The Women of Amphissa
700 x 408 • 91 KB
From the gallery card at the Clark Institute:
The painting depicts an obscure story recorded by the first-century Greek writer Plutarch: a group of bacchantes from Phocis awaken after a night of celebrating the rites of Bacchus. They find themselves in the marketplace of Amphissa, a town at war with Phocis. The women of the town have been guarding the sleeping revelers, protecting them from attack by soldiers. Characteristic of Victorian fascination with languorous women in ancient dress, the painting was awarded the Gold Medal of Honor when it was exhibited at the Universal Exposition of Paris in 1889.
Owner/Location: Sterling and Francine Clark Art Institute - Williamstown, MA (United States)
Dates: 1887
Artist age:Approximately 51 years old.
Dimensions: Height: 129.9 cm (51.14 in.), Width: 182.9 cm (72.01 in.)
Medium: Painting - oil on panel
Entered by: Member chris_mccormick on 31 May 2002.
Share
Tags
Rating
Average rating: No votes
Your rating:
Actions
Add artwork to a list
Send message about this artwork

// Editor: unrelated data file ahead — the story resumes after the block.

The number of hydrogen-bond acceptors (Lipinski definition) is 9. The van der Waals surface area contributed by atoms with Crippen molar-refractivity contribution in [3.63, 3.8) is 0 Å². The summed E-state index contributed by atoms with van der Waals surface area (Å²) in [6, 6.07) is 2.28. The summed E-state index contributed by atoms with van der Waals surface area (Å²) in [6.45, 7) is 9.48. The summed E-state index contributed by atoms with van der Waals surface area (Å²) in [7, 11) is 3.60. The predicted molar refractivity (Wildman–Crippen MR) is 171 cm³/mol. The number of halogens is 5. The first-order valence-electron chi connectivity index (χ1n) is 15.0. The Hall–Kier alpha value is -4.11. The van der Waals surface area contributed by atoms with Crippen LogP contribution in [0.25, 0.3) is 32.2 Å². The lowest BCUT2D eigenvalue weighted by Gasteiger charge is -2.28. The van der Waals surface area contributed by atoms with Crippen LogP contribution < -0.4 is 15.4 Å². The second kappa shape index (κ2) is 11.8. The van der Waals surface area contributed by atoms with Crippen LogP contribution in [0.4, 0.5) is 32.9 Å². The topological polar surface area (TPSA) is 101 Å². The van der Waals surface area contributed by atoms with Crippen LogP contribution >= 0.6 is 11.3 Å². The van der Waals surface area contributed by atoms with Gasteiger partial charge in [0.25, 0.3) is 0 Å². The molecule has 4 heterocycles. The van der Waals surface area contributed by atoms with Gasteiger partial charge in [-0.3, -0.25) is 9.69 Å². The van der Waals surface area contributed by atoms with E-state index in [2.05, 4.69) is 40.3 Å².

Our Approach:
Here at The Athenaeum, we work very hard to make this site a sanctuary from the commercial web. We want to provide 99% of our content for free (and currently, *all* of it is free), and not to blast you with advertising. However, we are not a rich company or foundation. This site is a labour of love produced over many years by a couple of people. Since late 2000 when we started the site, we have invested thousands of dollars of our personal money to keep it going. Currently, the hosting service costs us about $200 a month. If you would like to support The Athenaeum, you can donate directly through Paypal below, or shop using any of the links on this page.
Purchase a hand-painted reproduction from 1st Art Gallery.

Buy posters or prints by Sir Lawrence Alma-Tadema at Art.com